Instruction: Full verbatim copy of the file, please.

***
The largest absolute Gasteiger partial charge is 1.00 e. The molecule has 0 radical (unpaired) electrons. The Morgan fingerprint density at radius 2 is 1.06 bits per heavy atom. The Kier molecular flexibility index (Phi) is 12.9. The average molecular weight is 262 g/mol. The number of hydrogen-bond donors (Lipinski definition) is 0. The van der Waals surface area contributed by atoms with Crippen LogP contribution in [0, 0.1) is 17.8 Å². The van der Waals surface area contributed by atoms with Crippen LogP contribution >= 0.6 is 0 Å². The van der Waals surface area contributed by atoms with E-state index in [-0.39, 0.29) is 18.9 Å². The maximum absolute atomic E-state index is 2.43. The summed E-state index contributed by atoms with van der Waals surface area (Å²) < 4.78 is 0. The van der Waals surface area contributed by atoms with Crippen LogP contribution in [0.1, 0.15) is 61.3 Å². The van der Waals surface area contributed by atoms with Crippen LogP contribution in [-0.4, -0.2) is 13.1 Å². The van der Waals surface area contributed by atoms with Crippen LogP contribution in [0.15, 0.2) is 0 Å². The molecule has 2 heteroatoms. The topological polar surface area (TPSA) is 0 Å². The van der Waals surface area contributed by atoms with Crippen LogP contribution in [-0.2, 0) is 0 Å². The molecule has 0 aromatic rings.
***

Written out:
The largest absolute Gasteiger partial charge is 1.00 e. The molecule has 0 radical (unpaired) electrons. The Morgan fingerprint density at radius 2 is 1.06 bits per heavy atom. The Kier molecular flexibility index (Phi) is 12.9. The average molecular weight is 262 g/mol. The number of hydrogen-bond donors (Lipinski definition) is 0. The van der Waals surface area contributed by atoms with Crippen LogP contribution in [0, 0.1) is 17.8 Å². The van der Waals surface area contributed by atoms with Crippen LogP contribution >= 0.6 is 0 Å². The van der Waals surface area contributed by atoms with E-state index in [-0.39, 0.29) is 18.9 Å². The maximum absolute atomic E-state index is 2.43. The summed E-state index contributed by atoms with van der Waals surface area (Å²) < 4.78 is 0. The van der Waals surface area contributed by atoms with Crippen LogP contribution in [0.1, 0.15) is 61.3 Å². The van der Waals surface area contributed by atoms with Crippen LogP contribution in [-0.4, -0.2) is 13.1 Å². The van der Waals surface area contributed by atoms with Crippen LogP contribution in [0.15, 0.2) is 0 Å². The molecule has 2 heteroatoms. The topological polar surface area (TPSA) is 0 Å². The van der Waals surface area contributed by atoms with Crippen LogP contribution in [-0.2, 0) is 0 Å². The molecule has 0 aromatic rings.